The units incorporate a number of innovations, including a walk-in shop in place of the traditional buffet/restaurant car, and extensive passenger visual information systems on the inside of the car ends and on the outside of the doors. Following criticisms of the pressure- operated automatic gangway doors of the older Mark 3 and Mark 4 carriages (which could easily be held open by items of luggage resting on the floor sensor, allowing draughts into the passenger saloon) the gangway doors on the 390 sets are of the push-button "open on demand" type. All seats originally had an on-board entertainment system with a number of pre-recorded music channels. This feature was disabled in March 2010 to make way for new on-board WiFi provided by T-Mobile.[11] Each seating row has a dot-matrix LCD display to indicate the reservation status of each seat, removing the need for conventional printed labels inserted manually by train crew.

The coaches also incorporate steps which automatically extend to platform level when the doors are opened. This feature was first seen on the APT-P, which as mentioned above is a distant ancestor of the Pendolino. The windows are fitted with roll-down blinds. If there are too many standard class standing passengers coach G (MFO) can be re-classified as a standard class coach to provide extra standard-class seating capacity.

Current operations[edit]

390001 at Milton Keynes Central in April 2011
390012 cab interior at Glasgow Central
390104 Alstom Pendolino departing Stoke-on-Trent

The fleet was introduced into passenger services from Birmingham International to Manchester Piccadilly on 23 July 2002 to coincide with the opening of the 2002 Commonwealth Games in Manchester.[12] During the Games they operated a daily return service between the two cities but it wasn't until 27 January 2003 that the first Pendolino carried passengers between Manchester Piccadilly and London Euston when it worked the 6.58am from Manchester Piccadilly to the capital.[citation needed] For a while a return trip was worked by a Pendolino on Thursdays only but over the next few months they took over the Manchester services, and were soon introduced on routes from London to Liverpool Lime Street, Birmingham New Street, Wolverhampton and Preston.[citation needed] By late 2003 the last of the elderly Class 86 locomotives had been withdrawn.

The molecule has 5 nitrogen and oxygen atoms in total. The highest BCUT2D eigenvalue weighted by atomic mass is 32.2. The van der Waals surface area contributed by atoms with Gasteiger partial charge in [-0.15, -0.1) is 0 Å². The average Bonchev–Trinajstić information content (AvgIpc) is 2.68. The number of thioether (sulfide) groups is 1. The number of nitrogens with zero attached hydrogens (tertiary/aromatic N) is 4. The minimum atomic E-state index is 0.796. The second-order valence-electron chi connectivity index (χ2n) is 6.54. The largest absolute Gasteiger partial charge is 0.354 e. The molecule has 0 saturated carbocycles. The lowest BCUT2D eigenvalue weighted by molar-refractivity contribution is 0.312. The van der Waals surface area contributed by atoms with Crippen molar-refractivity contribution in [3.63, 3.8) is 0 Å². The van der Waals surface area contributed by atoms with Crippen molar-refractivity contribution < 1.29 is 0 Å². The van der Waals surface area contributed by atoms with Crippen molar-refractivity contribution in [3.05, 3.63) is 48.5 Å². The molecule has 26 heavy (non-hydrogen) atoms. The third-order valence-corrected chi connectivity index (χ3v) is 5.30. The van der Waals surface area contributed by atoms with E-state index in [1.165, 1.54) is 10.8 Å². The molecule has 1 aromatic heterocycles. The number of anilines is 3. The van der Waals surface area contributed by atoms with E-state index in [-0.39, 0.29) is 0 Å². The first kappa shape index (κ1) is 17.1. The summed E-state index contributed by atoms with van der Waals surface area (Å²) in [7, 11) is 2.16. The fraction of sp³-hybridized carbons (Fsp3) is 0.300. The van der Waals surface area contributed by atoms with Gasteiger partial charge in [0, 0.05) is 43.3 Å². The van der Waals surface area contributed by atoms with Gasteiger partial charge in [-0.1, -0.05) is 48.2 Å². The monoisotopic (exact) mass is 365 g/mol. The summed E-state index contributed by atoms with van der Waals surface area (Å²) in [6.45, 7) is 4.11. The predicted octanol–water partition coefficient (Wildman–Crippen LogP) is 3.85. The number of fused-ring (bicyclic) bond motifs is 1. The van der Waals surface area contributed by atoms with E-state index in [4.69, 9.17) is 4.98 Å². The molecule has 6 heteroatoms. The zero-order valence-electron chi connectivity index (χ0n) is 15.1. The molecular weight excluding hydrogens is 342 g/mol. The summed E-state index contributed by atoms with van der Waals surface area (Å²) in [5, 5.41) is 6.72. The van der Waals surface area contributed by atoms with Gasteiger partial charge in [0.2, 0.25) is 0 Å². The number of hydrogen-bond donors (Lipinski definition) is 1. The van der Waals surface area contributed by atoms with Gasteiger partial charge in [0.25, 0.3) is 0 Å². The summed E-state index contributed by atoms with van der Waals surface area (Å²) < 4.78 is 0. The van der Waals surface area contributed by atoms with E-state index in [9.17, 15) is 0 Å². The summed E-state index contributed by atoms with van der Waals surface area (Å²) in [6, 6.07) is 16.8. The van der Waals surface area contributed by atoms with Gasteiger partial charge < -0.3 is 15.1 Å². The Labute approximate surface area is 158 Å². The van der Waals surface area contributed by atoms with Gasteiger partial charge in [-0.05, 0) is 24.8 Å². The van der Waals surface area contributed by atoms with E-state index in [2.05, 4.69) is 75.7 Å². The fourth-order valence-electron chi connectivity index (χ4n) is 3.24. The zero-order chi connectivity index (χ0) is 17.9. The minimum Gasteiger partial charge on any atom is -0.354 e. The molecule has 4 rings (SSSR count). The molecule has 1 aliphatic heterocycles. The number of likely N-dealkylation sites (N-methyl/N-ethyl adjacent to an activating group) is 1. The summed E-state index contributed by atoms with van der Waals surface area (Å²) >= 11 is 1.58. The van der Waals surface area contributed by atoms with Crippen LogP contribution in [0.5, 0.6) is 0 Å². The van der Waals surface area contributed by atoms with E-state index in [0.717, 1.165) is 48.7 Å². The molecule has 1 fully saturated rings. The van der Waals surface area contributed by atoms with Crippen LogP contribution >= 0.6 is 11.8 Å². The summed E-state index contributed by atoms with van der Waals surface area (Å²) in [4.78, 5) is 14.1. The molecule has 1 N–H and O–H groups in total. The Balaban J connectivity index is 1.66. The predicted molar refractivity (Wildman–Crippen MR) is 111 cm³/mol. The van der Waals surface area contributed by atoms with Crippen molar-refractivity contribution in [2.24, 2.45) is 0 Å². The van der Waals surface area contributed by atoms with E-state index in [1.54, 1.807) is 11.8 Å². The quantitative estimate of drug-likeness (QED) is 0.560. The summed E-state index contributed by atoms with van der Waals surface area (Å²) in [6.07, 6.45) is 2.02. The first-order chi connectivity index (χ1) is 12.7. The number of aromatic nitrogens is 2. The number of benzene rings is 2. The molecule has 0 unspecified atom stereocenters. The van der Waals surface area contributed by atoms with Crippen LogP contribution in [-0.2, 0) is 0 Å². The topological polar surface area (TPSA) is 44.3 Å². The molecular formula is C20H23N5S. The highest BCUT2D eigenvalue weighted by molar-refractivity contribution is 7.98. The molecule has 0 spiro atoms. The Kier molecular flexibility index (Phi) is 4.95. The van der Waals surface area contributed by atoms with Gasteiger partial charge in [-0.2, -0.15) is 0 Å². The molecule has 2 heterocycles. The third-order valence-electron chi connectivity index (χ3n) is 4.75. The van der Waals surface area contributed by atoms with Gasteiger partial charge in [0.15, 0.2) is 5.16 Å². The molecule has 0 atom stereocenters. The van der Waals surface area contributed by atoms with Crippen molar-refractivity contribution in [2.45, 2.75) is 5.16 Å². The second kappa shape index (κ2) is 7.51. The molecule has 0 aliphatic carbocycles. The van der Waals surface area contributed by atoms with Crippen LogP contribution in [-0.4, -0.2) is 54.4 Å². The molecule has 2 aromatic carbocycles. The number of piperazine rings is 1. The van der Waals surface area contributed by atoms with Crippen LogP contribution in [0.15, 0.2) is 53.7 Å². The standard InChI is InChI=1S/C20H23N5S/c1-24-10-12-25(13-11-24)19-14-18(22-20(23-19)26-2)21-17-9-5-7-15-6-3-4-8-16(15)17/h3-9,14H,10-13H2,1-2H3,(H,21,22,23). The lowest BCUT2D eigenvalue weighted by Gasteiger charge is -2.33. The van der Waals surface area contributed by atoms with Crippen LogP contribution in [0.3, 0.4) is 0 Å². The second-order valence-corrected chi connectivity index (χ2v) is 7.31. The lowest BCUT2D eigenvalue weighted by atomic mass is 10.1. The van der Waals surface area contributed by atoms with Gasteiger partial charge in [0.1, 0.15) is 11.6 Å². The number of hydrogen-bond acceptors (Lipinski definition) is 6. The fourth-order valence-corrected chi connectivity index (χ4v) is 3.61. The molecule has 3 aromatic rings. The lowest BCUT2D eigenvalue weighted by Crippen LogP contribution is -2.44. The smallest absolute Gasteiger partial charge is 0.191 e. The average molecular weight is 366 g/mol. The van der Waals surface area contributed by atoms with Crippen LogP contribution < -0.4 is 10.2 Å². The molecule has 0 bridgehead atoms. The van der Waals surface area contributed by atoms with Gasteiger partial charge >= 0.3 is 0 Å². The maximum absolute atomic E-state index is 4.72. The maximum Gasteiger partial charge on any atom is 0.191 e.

In 2004 their sphere of operation expanded further. The units started to operate services to Glasgow Central, and by the end of summer, in theory all services north of Preston were worked by Class 390 units. This allowed the final Class 90 locomotives to be withdrawn, and inroads were made into the main Class 87 fleet. It was expected that all locomotive-hauled trains would have been replaced by the end of 2004, but the Pendolinos suffered from several technical problems, which granted the Class 87s a reprieve. By January 2005, only eight locomotives remained, for use on peak London Euston-Birmingham New Street services.

Another development in 2004 was the clearing of the units for the North Wales Coast Line from Crewe to Holyhead. This line is not electrified, so Virgin's Class 57/3 Thunderbird diesel locomotives were used to haul the Pendolinos. After Virgin's loss of the CrossCountry franchise, it introduced its remaining Class 221 "Super Voyagers" on to the coastal line, ending the practice of hauling the units from Crewe and thus making several Class 57 locomotives redundant. These locomotives have special Dellner coupling adaptors and electrical systems to make them compatible with Pendolino trains, allowing failed units to be rescued. The Class 57s are also used when engineering works force Pendolino services to run over non-electrified diversionary routes.

Virgin Trains has named its entire fleet. Most carry promotional names such as "Virgin Valiant", "Virgin Crusader" and "Virgin King", but some have received traditional names such as "City of London" and "City of Liverpool". The names are carried on the MFO (696xx) vehicle.